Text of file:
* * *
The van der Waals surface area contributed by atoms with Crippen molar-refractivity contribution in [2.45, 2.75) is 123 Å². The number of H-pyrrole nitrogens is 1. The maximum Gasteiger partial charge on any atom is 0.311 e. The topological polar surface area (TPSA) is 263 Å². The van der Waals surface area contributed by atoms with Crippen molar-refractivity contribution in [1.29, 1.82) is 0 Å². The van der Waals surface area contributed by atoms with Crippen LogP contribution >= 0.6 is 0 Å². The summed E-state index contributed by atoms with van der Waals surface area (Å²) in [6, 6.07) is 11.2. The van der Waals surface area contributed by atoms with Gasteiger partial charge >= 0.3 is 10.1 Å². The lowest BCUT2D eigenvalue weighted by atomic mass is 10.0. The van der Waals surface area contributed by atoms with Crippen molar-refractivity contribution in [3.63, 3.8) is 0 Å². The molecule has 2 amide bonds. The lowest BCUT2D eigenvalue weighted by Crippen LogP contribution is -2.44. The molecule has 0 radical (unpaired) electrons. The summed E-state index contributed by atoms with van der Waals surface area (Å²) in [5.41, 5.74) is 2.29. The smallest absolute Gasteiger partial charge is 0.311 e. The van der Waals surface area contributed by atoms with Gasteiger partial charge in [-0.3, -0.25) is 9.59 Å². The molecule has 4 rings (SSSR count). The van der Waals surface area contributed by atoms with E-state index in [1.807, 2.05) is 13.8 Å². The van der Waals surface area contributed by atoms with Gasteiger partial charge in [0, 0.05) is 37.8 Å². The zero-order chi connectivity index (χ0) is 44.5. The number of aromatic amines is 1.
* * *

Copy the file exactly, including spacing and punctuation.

The van der Waals surface area contributed by atoms with Crippen molar-refractivity contribution in [2.45, 2.75) is 123 Å². The number of H-pyrrole nitrogens is 1. The maximum Gasteiger partial charge on any atom is 0.311 e. The topological polar surface area (TPSA) is 263 Å². The van der Waals surface area contributed by atoms with Crippen molar-refractivity contribution in [1.29, 1.82) is 0 Å². The van der Waals surface area contributed by atoms with Crippen LogP contribution >= 0.6 is 0 Å². The summed E-state index contributed by atoms with van der Waals surface area (Å²) in [6, 6.07) is 11.2. The van der Waals surface area contributed by atoms with Gasteiger partial charge >= 0.3 is 10.1 Å². The lowest BCUT2D eigenvalue weighted by atomic mass is 10.0. The van der Waals surface area contributed by atoms with Crippen molar-refractivity contribution in [3.63, 3.8) is 0 Å². The molecule has 2 amide bonds. The lowest BCUT2D eigenvalue weighted by Crippen LogP contribution is -2.44. The molecule has 0 radical (unpaired) electrons. The summed E-state index contributed by atoms with van der Waals surface area (Å²) in [5.41, 5.74) is 2.29. The smallest absolute Gasteiger partial charge is 0.311 e. The van der Waals surface area contributed by atoms with Gasteiger partial charge in [-0.3, -0.25) is 9.59 Å². The molecule has 4 rings (SSSR count). The van der Waals surface area contributed by atoms with E-state index in [1.807, 2.05) is 13.8 Å². The van der Waals surface area contributed by atoms with Gasteiger partial charge in [0, 0.05) is 37.8 Å². The zero-order chi connectivity index (χ0) is 44.5. The number of aromatic amines is 1.